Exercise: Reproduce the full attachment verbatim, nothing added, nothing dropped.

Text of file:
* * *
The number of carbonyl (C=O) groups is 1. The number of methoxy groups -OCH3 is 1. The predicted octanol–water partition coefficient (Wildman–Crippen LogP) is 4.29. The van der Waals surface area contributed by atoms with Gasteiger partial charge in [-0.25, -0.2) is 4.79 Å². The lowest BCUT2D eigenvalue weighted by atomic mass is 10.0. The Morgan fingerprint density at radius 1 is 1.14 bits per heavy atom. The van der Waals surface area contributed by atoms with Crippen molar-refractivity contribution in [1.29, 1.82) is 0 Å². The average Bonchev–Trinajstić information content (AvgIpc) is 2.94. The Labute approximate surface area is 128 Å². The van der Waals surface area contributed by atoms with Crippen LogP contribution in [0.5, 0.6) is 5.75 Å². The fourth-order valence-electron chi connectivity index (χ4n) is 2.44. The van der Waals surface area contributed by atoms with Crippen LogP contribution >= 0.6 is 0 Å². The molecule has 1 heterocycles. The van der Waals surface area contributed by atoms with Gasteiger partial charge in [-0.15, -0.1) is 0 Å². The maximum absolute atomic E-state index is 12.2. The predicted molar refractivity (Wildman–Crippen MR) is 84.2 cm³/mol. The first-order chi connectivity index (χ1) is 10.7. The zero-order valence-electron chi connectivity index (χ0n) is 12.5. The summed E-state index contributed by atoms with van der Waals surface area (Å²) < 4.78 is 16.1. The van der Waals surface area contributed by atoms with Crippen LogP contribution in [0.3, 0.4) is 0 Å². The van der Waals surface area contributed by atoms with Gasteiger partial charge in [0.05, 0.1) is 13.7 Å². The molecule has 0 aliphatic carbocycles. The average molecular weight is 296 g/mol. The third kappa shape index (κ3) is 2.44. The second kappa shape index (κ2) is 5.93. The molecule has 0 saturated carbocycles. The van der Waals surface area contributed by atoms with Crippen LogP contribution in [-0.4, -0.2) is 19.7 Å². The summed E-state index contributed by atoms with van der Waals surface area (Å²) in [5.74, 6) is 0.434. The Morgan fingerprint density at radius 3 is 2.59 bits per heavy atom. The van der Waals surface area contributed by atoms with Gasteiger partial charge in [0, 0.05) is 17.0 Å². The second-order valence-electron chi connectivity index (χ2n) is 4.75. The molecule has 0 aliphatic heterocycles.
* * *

The number of carbonyl (C=O) groups is 1. The number of methoxy groups -OCH3 is 1. The predicted octanol–water partition coefficient (Wildman–Crippen LogP) is 4.29. The van der Waals surface area contributed by atoms with Gasteiger partial charge in [-0.25, -0.2) is 4.79 Å². The lowest BCUT2D eigenvalue weighted by atomic mass is 10.0. The Morgan fingerprint density at radius 1 is 1.14 bits per heavy atom. The van der Waals surface area contributed by atoms with Crippen molar-refractivity contribution in [1.29, 1.82) is 0 Å². The average Bonchev–Trinajstić information content (AvgIpc) is 2.94. The Labute approximate surface area is 128 Å². The van der Waals surface area contributed by atoms with Crippen LogP contribution in [0.5, 0.6) is 5.75 Å². The fourth-order valence-electron chi connectivity index (χ4n) is 2.44. The van der Waals surface area contributed by atoms with Crippen LogP contribution >= 0.6 is 0 Å². The molecule has 1 heterocycles. The van der Waals surface area contributed by atoms with Gasteiger partial charge in [-0.15, -0.1) is 0 Å². The maximum absolute atomic E-state index is 12.2. The predicted molar refractivity (Wildman–Crippen MR) is 84.2 cm³/mol. The first-order chi connectivity index (χ1) is 10.7. The zero-order valence-electron chi connectivity index (χ0n) is 12.5. The summed E-state index contributed by atoms with van der Waals surface area (Å²) < 4.78 is 16.1. The van der Waals surface area contributed by atoms with Crippen LogP contribution in [0.3, 0.4) is 0 Å². The van der Waals surface area contributed by atoms with Gasteiger partial charge in [0.05, 0.1) is 13.7 Å². The molecule has 0 aliphatic carbocycles. The average molecular weight is 296 g/mol. The third kappa shape index (κ3) is 2.44. The second kappa shape index (κ2) is 5.93. The molecule has 0 saturated carbocycles. The van der Waals surface area contributed by atoms with Crippen LogP contribution in [-0.4, -0.2) is 19.7 Å². The summed E-state index contributed by atoms with van der Waals surface area (Å²) in [5.74, 6) is 0.434. The Morgan fingerprint density at radius 3 is 2.59 bits per heavy atom. The van der Waals surface area contributed by atoms with Gasteiger partial charge in [0, 0.05) is 17.0 Å². The second-order valence-electron chi connectivity index (χ2n) is 4.75. The molecule has 0 aliphatic heterocycles.